Tuesday, January 27, 2009

Emperor Hadrian and Barack Obama : Does History Repeat? - LexiLine Journal 512

The parallels between the ancient Roman Emperor Hadrian (famed for Hadrian's Wall) and the new US President Barack Obama are remarkable. Watch the video below about Hadrian from the British Museum, narrated by Neil MacGregor, voted Briton of the Year 2008 by the Times in his capacity as Director of the British Museum (and someone Obama might want to consult in resurrecting the American cultural landscape):




As you can hear in the video, both Obama and Hadrian inherit(ed) an empire in trouble and began (begin) their reigns by facing troublesome internal and external foes.

Hadrian's first major move in office was to withdraw his troops from Mesopotamia (including present-day Iraq) and to solidify his own security against more pressing foes.

Hadrian went on to become one of the greatest - and predominantly peaceful - Roman Emperors of all time, extending the boundaries of the Roman Empire to their greatest expanse ever. As Guy Raz, Nieman fellow at Harvard University, writes:

"[Hadrian] shift[ed] money from the war in the east to deal with the public debts. He even found some extra cash to boost the economy with a massive public infrastructure project — things like repairing aqueducts, roads and bridges.

Finally, Hadrian did what few of his predecessors would even consider: He went on a road trip and visited nearly every corner of the empire. He knew that for Rome to bolster its influence, it had to show at least some respect for the nations so affected by its power. Hadrian also increased foreign aid and started a program of nation-building throughout the empire.


By and large, it worked."

Obama started his first term as President of the United States by asking the US military commanders for a "a responsible military drawdown from Iraq."

A few days later, he announced his American Recovery and Reinvestment Plan, stating:

"
[I]f we do not act boldly and swiftly, a bad situation could become dramatically worse. That is why I have proposed an American Recovery and Reinvestment Plan to immediately jumpstart job creation as well as long-term economic growth....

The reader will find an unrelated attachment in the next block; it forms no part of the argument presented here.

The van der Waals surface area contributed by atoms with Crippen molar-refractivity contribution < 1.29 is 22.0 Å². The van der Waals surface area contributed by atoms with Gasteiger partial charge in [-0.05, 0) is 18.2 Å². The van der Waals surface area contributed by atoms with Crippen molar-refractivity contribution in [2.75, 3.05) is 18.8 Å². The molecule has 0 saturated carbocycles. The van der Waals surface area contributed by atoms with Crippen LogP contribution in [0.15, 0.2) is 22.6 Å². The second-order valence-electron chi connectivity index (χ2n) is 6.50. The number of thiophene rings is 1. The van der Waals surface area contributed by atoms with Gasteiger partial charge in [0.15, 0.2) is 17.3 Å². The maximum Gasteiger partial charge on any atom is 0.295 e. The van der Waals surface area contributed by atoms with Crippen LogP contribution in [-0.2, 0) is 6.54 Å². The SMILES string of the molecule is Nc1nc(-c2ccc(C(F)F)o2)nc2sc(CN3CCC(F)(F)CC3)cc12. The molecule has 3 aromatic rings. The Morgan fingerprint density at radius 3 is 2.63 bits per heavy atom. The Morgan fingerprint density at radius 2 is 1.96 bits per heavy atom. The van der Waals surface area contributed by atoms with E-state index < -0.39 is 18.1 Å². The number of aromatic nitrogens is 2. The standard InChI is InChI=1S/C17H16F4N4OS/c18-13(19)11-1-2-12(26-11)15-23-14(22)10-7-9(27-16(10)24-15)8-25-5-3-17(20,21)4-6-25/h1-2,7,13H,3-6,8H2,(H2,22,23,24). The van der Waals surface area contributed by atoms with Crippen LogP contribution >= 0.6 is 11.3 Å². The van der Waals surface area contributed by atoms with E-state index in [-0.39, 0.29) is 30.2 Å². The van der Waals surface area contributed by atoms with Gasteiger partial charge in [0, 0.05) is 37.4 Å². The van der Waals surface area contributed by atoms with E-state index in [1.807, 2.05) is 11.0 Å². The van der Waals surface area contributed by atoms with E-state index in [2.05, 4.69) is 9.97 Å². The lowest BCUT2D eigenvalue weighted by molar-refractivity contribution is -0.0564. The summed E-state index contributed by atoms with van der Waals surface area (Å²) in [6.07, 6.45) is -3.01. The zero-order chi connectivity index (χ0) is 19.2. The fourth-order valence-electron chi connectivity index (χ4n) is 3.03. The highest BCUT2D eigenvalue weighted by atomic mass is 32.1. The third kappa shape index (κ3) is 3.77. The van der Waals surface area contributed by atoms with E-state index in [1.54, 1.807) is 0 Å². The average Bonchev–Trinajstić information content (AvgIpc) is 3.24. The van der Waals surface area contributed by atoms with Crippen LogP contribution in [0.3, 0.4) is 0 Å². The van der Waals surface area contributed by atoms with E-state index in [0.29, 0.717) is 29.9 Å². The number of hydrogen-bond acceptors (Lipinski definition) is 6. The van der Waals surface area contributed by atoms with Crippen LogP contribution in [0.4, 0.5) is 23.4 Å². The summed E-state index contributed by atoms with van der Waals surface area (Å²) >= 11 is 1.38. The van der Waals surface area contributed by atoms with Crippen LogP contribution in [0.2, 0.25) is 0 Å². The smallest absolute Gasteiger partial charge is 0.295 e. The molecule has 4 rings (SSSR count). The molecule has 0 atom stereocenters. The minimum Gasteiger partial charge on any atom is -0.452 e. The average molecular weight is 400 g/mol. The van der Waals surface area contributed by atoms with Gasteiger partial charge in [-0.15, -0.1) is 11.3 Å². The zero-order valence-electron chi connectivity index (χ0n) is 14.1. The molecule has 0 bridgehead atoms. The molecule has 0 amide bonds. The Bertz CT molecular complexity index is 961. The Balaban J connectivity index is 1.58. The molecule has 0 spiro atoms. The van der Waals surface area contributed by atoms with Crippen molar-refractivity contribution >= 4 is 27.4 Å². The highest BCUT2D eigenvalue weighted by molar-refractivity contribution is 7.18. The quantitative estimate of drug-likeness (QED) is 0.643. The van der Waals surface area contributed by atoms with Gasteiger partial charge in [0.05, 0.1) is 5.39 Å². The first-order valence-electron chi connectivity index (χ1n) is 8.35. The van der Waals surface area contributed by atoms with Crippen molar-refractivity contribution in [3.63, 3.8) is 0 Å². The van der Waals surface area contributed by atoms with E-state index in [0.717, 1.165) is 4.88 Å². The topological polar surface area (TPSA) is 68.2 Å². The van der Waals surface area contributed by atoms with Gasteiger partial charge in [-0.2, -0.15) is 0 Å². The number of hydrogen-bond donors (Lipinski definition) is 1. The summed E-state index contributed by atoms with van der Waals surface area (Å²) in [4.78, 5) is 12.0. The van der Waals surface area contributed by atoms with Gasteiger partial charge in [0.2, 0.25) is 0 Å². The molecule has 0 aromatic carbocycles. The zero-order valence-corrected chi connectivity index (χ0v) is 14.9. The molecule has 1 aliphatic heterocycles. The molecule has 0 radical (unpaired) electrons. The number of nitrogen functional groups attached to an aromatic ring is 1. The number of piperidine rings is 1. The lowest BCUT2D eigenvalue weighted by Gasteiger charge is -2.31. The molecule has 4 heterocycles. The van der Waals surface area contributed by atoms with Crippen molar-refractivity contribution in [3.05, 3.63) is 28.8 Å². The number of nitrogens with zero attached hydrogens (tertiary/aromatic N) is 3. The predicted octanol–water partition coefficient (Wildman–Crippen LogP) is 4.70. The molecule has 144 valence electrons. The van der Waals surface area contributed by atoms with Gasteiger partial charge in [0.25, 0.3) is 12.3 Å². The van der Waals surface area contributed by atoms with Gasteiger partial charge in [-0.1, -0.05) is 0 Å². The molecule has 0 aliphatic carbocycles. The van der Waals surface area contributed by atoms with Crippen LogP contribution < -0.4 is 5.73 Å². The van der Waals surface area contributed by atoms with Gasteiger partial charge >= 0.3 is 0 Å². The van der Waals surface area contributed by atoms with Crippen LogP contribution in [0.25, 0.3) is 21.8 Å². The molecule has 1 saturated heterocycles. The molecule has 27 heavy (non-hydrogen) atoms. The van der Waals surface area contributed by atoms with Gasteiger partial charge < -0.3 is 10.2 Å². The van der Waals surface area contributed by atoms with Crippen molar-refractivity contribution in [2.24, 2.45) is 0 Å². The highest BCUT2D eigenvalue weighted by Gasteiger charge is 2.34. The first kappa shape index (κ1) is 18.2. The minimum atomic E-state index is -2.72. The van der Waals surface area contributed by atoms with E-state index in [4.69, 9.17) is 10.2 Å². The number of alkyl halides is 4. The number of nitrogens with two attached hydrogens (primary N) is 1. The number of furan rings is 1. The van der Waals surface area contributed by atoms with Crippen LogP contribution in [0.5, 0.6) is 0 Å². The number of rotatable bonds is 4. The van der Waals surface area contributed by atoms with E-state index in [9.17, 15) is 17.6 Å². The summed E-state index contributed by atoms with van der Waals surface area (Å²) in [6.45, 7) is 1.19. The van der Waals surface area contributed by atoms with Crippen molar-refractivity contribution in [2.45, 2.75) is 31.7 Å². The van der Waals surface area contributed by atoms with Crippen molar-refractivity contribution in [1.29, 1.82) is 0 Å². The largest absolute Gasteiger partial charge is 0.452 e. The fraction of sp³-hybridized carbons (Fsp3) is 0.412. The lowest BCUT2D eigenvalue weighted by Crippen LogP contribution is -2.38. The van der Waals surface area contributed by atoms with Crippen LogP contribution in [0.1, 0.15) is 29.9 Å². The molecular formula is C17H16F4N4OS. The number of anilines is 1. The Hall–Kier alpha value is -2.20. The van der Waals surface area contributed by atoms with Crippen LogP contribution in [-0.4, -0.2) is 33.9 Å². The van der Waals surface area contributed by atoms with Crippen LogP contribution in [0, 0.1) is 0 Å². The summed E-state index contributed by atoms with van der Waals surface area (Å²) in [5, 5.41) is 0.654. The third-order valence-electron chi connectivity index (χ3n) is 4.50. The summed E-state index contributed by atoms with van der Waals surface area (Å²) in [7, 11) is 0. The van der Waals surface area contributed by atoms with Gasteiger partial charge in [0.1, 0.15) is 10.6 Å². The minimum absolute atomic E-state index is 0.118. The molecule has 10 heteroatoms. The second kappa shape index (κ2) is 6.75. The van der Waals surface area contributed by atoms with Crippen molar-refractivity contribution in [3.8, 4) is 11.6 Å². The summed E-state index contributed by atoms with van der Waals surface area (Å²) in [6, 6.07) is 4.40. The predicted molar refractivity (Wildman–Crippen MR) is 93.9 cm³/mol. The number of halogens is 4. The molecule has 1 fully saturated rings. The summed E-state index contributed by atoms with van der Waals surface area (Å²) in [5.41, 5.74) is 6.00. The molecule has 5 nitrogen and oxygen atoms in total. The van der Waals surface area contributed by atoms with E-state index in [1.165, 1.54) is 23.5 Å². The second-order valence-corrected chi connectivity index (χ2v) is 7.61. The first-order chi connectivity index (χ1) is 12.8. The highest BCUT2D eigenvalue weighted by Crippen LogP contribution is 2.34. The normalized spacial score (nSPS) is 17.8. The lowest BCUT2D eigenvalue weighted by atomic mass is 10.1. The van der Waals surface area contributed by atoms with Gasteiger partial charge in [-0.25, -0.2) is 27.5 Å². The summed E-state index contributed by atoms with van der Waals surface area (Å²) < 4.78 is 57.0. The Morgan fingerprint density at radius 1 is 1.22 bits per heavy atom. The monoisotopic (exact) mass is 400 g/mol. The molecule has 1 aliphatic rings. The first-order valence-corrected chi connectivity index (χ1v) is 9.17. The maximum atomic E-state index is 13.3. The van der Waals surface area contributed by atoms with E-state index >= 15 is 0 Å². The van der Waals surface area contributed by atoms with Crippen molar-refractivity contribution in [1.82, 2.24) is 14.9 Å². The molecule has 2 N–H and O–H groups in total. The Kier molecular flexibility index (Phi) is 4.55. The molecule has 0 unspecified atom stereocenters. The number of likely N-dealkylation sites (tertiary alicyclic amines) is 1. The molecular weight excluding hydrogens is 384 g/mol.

Below is Obama's first weekly broadcast as President:



Beyond the inevitable partisan babble on the Beltway and elsewhere, is there any serious doubt out there among those with strong intellectual depth in their political and economic analysis that Obama will be successful?

Not in these quarters.

Saturday, January 10, 2009

International Year of Astronomy 2009 (IYA2009) - LexiLine Journal 511

Ancient astronomy and the history of civilization are closely linked.
That is one of the core themes of LexiLine.
Accordingly, a year dedicated to astronomy is of particular interest to our list.

As you can read at NASA, 2009 is the International Year of Astronomy, which will be officially launched on January 15 and 16 at UNESCO. This is the official logo.


UNESCO writes:"The International Year of Astronomy will be launched at UNESCO on 15 and 16 January. This United Nations year is a worldwide celebration of astronomy, with activities in almost 140 countries. One such activity, 100 hours of astronomy for example, will bring together as many amateur astronomers as possible from around the planet from 2 – 5 April. The Year coincides with the 400th anniversary of Galileo's first observations with an astronomical telescope. It is an opportunity for people all over the world to rediscover their place in the universe by observing the sky at night and during the day. It is also intended to provide a platform for informing the public about recent discoveries in astronomy, while demonstrating the central role that astronomy can play in science education."

As written at Astronomy2009.org:"IYA2009 General

The International Year of Astronomy 2009 is a global effort initiated by the International Astronomical Union and UNESCO to help the citizens of the world rediscover their place in the Universe through the day- and night-time sky, and thereby engage a personal sense of wonder and discovery.

Vision

Everyone should realise the impact of astronomy and other fundamental sciences on our daily lives, and understand how scientific knowledge can contribute to a more equitable and peaceful society. IYA2009 activities will take place locally, nationally, regionally and internationally. National Nodes have been formed in each country to prepare activities for 2009. These nodes will establish collaborations between professional and amateur astronomers, science centres and science communicators to prepare activities for 2009. Already now, 136 countries are involved and well over 140 are expected to participate eventually.

To help coordinate this huge global programme and to provide an important resource for the participating countries, the IAU has established a central Secretariat and an IYA2009 website (www.astronomy2009.org) as the principal IYA2009 resource for public, professionals and media alike."

In Germany, as reported by German Missions in the United States:

"On January 20th, the IYA 2009 in Germany will be festively inaugurated by Dr. Anette Schavan, federal minister for education and research."

What follows (I am not sure it will show here on this list, but we will see) is the official - fantastic - video trailer for the IYA:
______________

The IYA video trailer referred to in
1 LexiLine 2009 International Year of Astronomy 2009 (IYA2009)
does not reproduce on Yahoo,
so here is the URL
http://www.youtube.com/watch?v=WVJmZmo6kzI

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